This paper examines the national security implications of the sale by addressing four key questions:
1. What attributes, if any, might the AP 1000 reactor design or its related reactor codes have that might help to improve the performance or reliability of China’s naval reactors (both for large naval surface ships as well as submarines)?
China has a fairly advanced civilian nuclear power program. The program has been aided by the provision of technology from France and Russia. Technologies provided as a result of this assistance can be assumed to have been assimilated by the Chinese nuclear power industry. So the question really to be addressed is what additional attributes beyond those already obtained by China could help to improve the performance or reliability of China’s naval reactors?
The AP-1000 reactor is a Generation 3+ reactor, the standard nomenclature for the new generation of reactor designs that follow the Generation III Advanced Light Water Reactors developed in the 1990s.[iv] The reactor plant design is a conventional two loop pressurized water reactor. As such, it is very similar to other operating reactor plants in China. This paper will attempt to identify the new technologies that will be supplied with the AP1000 that could have national security implications for the United States.
Naval reactors are much smaller than the AP1000 design. To apply the technology from advanced components of the AP1000 reactor to naval reactors, significant engineering would be required. In reviewing the AP1000 design, the most likely advanced component that might be applicable to China’s nuclear submarines would be the Westinghouse canned motor reactor coolant pumps. Previous reactor installations provided by Russia and France used shaft seal pumps. Although the AP1000 reactor coolant pumps will be much larger than what would be suitable for a naval reactor, it is possible that China could downscale the design to improve the reactor coolant pumps for submarines. The military significance of improved reactor coolant pumps is that they could potentially diminish the noise signature of Chinese submarines, thereby making them less detectable. The reverse engineering would likely be difficult, as Westinghouse is unlikely to share their manufacturing techniques with China. According to Westinghouse, canned motor reactor coolant pumps have been used in U.S. naval reactors for many years.[v]
A second technology attribute that might provide advantages to China’s naval reactor program could be the digital instrumentation and control (I&C) system designed for the AP1000. The AP1000 I&C system uses a microprocessor-based, distributed digital system to perform plant protection functions and safety monitoring, as well as plant control functions. This system is advertised to improve reliability of the control systems, while ensuring that the operator knows the status of the plant continuously.[vi] The improved reliability of the software, electronics, and sensors in these systems could potentially be reverse engineered for application to naval reactors to improve reactor reliability.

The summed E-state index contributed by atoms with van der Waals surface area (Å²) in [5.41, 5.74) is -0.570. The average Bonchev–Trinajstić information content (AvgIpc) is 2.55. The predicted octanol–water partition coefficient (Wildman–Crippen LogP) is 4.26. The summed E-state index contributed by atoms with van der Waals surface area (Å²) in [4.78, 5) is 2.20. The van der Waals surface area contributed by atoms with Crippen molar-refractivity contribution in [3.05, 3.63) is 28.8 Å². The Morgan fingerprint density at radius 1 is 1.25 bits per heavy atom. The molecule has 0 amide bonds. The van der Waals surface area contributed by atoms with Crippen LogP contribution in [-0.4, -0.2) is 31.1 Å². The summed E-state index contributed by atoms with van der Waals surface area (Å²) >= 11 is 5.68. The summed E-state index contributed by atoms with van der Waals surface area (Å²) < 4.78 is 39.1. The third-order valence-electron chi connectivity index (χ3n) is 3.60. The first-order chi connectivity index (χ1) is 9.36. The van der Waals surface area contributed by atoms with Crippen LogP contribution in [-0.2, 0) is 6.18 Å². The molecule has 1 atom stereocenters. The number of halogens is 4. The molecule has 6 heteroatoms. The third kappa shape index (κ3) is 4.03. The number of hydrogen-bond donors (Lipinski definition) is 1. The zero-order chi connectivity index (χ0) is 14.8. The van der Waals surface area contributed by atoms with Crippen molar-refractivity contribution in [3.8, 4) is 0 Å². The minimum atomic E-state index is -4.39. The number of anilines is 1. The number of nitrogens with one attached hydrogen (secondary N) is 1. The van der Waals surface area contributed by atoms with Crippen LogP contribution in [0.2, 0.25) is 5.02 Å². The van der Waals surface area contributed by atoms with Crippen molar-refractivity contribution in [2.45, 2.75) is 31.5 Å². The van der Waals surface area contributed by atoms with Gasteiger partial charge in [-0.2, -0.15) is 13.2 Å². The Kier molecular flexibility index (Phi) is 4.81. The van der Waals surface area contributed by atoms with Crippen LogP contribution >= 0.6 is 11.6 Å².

However digital I&C systems are not new to China’s nuclear power industry. The Russian VVER-91 reactors have modern digital Siemens-Areva I&C systems. Therefore the new technology gained from the AP-1000 I&C systems is likely to be marginal. Additionally, the reliability advantages of a digital I&C system are not completely clear- cut. The U.S. Nuclear Regulatory Commission (NRC) has been concerned about the potential that undetected software malfunctions in a digital I&C system could lead to safety or reliability problems.
Most of the design elements of the AP1000 reactor are extensions of previous designs, and appear to be either the same as previous designs, or refinements, rather than technological breakthroughs. For example, the fuel bundles are standard 17×17 matrices of fuel rods that have been used in a number of reactor designs in the U.S. and Europe. The AP1000 version is the same as the 14 foot 17×17 XL Robust Fuel Assembly used in earlier reactor construction, except for the addition of some Intermediate Flow mixing grids in the top mixing vane grid spans. The fuel element manufacturing technology is conventional, and well known.